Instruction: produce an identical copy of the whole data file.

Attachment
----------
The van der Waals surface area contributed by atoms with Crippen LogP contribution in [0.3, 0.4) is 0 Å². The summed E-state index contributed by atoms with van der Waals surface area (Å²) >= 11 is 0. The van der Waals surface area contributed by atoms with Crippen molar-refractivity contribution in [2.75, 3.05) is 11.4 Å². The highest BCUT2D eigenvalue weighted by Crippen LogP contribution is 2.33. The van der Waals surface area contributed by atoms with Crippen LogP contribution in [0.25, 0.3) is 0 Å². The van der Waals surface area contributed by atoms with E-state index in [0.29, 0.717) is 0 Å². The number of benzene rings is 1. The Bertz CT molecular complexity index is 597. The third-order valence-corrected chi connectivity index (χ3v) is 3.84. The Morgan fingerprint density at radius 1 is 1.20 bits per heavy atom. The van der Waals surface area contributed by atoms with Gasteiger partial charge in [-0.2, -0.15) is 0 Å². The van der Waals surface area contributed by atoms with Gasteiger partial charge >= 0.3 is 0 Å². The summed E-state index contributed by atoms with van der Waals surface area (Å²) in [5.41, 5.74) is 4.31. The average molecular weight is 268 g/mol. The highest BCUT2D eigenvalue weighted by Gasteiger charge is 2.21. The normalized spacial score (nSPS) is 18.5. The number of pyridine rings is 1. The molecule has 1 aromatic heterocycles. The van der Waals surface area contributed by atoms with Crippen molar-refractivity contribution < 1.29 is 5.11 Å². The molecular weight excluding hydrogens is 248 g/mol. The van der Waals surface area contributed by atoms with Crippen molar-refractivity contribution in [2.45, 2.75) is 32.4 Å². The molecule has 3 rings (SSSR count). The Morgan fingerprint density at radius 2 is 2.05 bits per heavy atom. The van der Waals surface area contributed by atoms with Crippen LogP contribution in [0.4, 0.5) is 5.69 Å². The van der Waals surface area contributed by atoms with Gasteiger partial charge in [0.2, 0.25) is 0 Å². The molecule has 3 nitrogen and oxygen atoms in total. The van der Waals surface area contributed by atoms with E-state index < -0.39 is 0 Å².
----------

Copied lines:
The van der Waals surface area contributed by atoms with Crippen LogP contribution in [0.3, 0.4) is 0 Å². The summed E-state index contributed by atoms with van der Waals surface area (Å²) >= 11 is 0. The van der Waals surface area contributed by atoms with Crippen molar-refractivity contribution in [2.75, 3.05) is 11.4 Å². The highest BCUT2D eigenvalue weighted by Crippen LogP contribution is 2.33. The van der Waals surface area contributed by atoms with Crippen LogP contribution in [0.25, 0.3) is 0 Å². The van der Waals surface area contributed by atoms with E-state index in [0.29, 0.717) is 0 Å². The number of benzene rings is 1. The Bertz CT molecular complexity index is 597. The third-order valence-corrected chi connectivity index (χ3v) is 3.84. The Morgan fingerprint density at radius 1 is 1.20 bits per heavy atom. The van der Waals surface area contributed by atoms with Gasteiger partial charge in [-0.2, -0.15) is 0 Å². The van der Waals surface area contributed by atoms with Gasteiger partial charge >= 0.3 is 0 Å². The summed E-state index contributed by atoms with van der Waals surface area (Å²) in [5.41, 5.74) is 4.31. The average molecular weight is 268 g/mol. The highest BCUT2D eigenvalue weighted by Gasteiger charge is 2.21. The normalized spacial score (nSPS) is 18.5. The number of pyridine rings is 1. The molecule has 1 aromatic heterocycles. The van der Waals surface area contributed by atoms with Crippen molar-refractivity contribution < 1.29 is 5.11 Å². The molecular weight excluding hydrogens is 248 g/mol. The van der Waals surface area contributed by atoms with Crippen molar-refractivity contribution in [2.45, 2.75) is 32.4 Å². The molecule has 3 rings (SSSR count). The Morgan fingerprint density at radius 2 is 2.05 bits per heavy atom. The van der Waals surface area contributed by atoms with Crippen LogP contribution in [0.4, 0.5) is 5.69 Å². The van der Waals surface area contributed by atoms with Gasteiger partial charge in [0.2, 0.25) is 0 Å². The molecule has 3 nitrogen and oxygen atoms in total. The van der Waals surface area contributed by atoms with E-state index < -0.39 is 0 Å².